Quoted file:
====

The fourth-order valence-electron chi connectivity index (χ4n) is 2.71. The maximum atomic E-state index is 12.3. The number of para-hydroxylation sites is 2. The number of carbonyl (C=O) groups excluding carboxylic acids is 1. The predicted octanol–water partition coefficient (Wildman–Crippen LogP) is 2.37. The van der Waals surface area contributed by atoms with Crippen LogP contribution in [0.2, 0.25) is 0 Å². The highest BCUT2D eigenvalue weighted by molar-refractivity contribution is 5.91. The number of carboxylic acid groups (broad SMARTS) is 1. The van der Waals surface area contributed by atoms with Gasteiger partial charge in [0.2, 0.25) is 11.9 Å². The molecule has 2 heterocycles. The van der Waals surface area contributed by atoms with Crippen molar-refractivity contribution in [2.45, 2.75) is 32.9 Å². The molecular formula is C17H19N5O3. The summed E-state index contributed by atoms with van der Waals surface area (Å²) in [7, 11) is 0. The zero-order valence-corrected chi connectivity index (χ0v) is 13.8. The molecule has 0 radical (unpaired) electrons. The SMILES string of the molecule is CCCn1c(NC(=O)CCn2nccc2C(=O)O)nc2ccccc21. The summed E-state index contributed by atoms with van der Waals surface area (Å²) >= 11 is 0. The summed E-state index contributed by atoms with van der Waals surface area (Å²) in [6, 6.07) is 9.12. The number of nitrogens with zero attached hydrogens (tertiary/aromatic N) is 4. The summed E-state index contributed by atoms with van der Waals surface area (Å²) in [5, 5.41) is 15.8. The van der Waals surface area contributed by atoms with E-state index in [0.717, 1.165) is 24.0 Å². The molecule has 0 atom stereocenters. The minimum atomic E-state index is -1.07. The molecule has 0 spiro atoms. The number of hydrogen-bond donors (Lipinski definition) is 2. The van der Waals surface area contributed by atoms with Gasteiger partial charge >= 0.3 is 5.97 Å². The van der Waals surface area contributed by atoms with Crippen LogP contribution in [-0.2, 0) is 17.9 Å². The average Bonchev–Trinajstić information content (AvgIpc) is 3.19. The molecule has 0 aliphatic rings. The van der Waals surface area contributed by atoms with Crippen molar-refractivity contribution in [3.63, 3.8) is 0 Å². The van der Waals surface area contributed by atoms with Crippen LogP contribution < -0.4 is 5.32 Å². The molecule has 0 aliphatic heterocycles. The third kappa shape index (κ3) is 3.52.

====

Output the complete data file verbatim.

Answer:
The fourth-order valence-electron chi connectivity index (χ4n) is 2.71. The maximum atomic E-state index is 12.3. The number of para-hydroxylation sites is 2. The number of carbonyl (C=O) groups excluding carboxylic acids is 1. The predicted octanol–water partition coefficient (Wildman–Crippen LogP) is 2.37. The van der Waals surface area contributed by atoms with Crippen LogP contribution in [0.2, 0.25) is 0 Å². The highest BCUT2D eigenvalue weighted by molar-refractivity contribution is 5.91. The number of carboxylic acid groups (broad SMARTS) is 1. The van der Waals surface area contributed by atoms with Gasteiger partial charge in [0.2, 0.25) is 11.9 Å². The molecule has 2 heterocycles. The van der Waals surface area contributed by atoms with Crippen molar-refractivity contribution in [2.45, 2.75) is 32.9 Å². The molecular formula is C17H19N5O3. The summed E-state index contributed by atoms with van der Waals surface area (Å²) in [7, 11) is 0. The zero-order valence-corrected chi connectivity index (χ0v) is 13.8. The molecule has 0 radical (unpaired) electrons. The SMILES string of the molecule is CCCn1c(NC(=O)CCn2nccc2C(=O)O)nc2ccccc21. The summed E-state index contributed by atoms with van der Waals surface area (Å²) >= 11 is 0. The summed E-state index contributed by atoms with van der Waals surface area (Å²) in [6, 6.07) is 9.12. The number of nitrogens with zero attached hydrogens (tertiary/aromatic N) is 4. The summed E-state index contributed by atoms with van der Waals surface area (Å²) in [5, 5.41) is 15.8. The van der Waals surface area contributed by atoms with E-state index in [0.717, 1.165) is 24.0 Å². The molecule has 0 atom stereocenters. The minimum atomic E-state index is -1.07. The molecule has 0 spiro atoms. The number of hydrogen-bond donors (Lipinski definition) is 2. The van der Waals surface area contributed by atoms with Gasteiger partial charge >= 0.3 is 5.97 Å². The van der Waals surface area contributed by atoms with Crippen LogP contribution in [-0.2, 0) is 17.9 Å². The average Bonchev–Trinajstić information content (AvgIpc) is 3.19. The molecule has 0 aliphatic rings. The van der Waals surface area contributed by atoms with Crippen molar-refractivity contribution in [3.63, 3.8) is 0 Å². The van der Waals surface area contributed by atoms with Crippen LogP contribution < -0.4 is 5.32 Å². The molecule has 0 aliphatic heterocycles. The third kappa shape index (κ3) is 3.52.